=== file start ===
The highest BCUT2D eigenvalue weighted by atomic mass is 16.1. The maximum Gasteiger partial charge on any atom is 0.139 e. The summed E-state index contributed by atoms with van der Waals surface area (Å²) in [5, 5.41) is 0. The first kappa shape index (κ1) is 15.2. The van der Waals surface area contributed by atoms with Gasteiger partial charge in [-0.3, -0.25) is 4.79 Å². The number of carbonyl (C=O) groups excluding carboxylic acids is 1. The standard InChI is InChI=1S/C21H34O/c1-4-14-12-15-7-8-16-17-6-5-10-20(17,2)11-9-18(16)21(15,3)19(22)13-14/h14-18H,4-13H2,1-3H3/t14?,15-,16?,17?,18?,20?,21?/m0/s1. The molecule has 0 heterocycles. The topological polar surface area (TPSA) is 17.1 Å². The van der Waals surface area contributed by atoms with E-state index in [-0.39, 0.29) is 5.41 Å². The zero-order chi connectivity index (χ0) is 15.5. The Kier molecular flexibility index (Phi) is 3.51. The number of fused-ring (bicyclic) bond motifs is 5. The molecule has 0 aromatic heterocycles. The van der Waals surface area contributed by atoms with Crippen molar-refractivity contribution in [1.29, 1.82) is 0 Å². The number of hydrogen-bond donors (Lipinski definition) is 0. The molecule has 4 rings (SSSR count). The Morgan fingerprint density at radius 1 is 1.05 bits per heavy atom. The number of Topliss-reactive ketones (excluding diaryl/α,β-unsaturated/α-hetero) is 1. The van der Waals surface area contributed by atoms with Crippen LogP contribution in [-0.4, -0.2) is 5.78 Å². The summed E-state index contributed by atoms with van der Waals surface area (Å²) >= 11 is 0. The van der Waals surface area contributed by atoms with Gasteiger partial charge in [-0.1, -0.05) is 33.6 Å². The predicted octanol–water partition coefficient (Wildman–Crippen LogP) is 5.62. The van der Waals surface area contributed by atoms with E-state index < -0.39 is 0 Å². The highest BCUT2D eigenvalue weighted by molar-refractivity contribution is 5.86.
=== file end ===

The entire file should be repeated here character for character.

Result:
The highest BCUT2D eigenvalue weighted by atomic mass is 16.1. The maximum Gasteiger partial charge on any atom is 0.139 e. The summed E-state index contributed by atoms with van der Waals surface area (Å²) in [5, 5.41) is 0. The first kappa shape index (κ1) is 15.2. The van der Waals surface area contributed by atoms with Gasteiger partial charge in [-0.3, -0.25) is 4.79 Å². The number of carbonyl (C=O) groups excluding carboxylic acids is 1. The standard InChI is InChI=1S/C21H34O/c1-4-14-12-15-7-8-16-17-6-5-10-20(17,2)11-9-18(16)21(15,3)19(22)13-14/h14-18H,4-13H2,1-3H3/t14?,15-,16?,17?,18?,20?,21?/m0/s1. The molecule has 0 heterocycles. The topological polar surface area (TPSA) is 17.1 Å². The van der Waals surface area contributed by atoms with E-state index in [-0.39, 0.29) is 5.41 Å². The zero-order chi connectivity index (χ0) is 15.5. The Kier molecular flexibility index (Phi) is 3.51. The number of fused-ring (bicyclic) bond motifs is 5. The molecule has 0 aromatic heterocycles. The van der Waals surface area contributed by atoms with Crippen molar-refractivity contribution in [1.29, 1.82) is 0 Å². The number of hydrogen-bond donors (Lipinski definition) is 0. The molecule has 4 rings (SSSR count). The Morgan fingerprint density at radius 1 is 1.05 bits per heavy atom. The number of Topliss-reactive ketones (excluding diaryl/α,β-unsaturated/α-hetero) is 1. The van der Waals surface area contributed by atoms with Crippen LogP contribution in [-0.4, -0.2) is 5.78 Å². The summed E-state index contributed by atoms with van der Waals surface area (Å²) >= 11 is 0. The van der Waals surface area contributed by atoms with Gasteiger partial charge in [-0.1, -0.05) is 33.6 Å². The predicted octanol–water partition coefficient (Wildman–Crippen LogP) is 5.62. The van der Waals surface area contributed by atoms with E-state index < -0.39 is 0 Å². The highest BCUT2D eigenvalue weighted by molar-refractivity contribution is 5.86.